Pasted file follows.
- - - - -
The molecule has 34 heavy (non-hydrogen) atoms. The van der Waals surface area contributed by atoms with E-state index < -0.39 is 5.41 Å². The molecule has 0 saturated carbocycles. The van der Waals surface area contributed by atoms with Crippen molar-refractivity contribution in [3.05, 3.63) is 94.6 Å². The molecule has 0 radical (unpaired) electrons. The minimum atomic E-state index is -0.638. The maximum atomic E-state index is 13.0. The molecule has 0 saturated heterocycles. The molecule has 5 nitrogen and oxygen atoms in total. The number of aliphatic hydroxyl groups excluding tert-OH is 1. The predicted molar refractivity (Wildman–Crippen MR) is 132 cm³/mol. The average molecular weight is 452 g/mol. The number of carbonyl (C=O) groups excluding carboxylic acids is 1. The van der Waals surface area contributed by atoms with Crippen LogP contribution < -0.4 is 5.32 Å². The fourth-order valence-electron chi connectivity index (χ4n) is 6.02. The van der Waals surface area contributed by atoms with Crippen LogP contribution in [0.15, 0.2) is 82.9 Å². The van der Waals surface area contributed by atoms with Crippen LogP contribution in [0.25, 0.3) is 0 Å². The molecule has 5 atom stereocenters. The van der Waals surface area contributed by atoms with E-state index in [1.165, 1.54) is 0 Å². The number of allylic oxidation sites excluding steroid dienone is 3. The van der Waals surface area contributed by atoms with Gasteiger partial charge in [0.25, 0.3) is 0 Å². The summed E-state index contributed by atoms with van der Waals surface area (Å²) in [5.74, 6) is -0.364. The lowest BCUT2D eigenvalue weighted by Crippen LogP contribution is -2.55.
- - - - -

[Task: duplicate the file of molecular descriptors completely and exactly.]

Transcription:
The molecule has 34 heavy (non-hydrogen) atoms. The van der Waals surface area contributed by atoms with E-state index < -0.39 is 5.41 Å². The molecule has 0 saturated carbocycles. The van der Waals surface area contributed by atoms with Crippen molar-refractivity contribution in [3.05, 3.63) is 94.6 Å². The molecule has 0 radical (unpaired) electrons. The minimum atomic E-state index is -0.638. The maximum atomic E-state index is 13.0. The molecule has 0 saturated heterocycles. The molecule has 5 nitrogen and oxygen atoms in total. The number of aliphatic hydroxyl groups excluding tert-OH is 1. The predicted molar refractivity (Wildman–Crippen MR) is 132 cm³/mol. The average molecular weight is 452 g/mol. The number of carbonyl (C=O) groups excluding carboxylic acids is 1. The van der Waals surface area contributed by atoms with Crippen LogP contribution < -0.4 is 5.32 Å². The fourth-order valence-electron chi connectivity index (χ4n) is 6.02. The van der Waals surface area contributed by atoms with Crippen LogP contribution in [0.15, 0.2) is 82.9 Å². The van der Waals surface area contributed by atoms with Crippen LogP contribution in [0.25, 0.3) is 0 Å². The molecule has 5 atom stereocenters. The van der Waals surface area contributed by atoms with E-state index in [1.165, 1.54) is 0 Å². The number of allylic oxidation sites excluding steroid dienone is 3. The van der Waals surface area contributed by atoms with Gasteiger partial charge in [0.25, 0.3) is 0 Å². The summed E-state index contributed by atoms with van der Waals surface area (Å²) in [5.74, 6) is -0.364. The lowest BCUT2D eigenvalue weighted by Crippen LogP contribution is -2.55.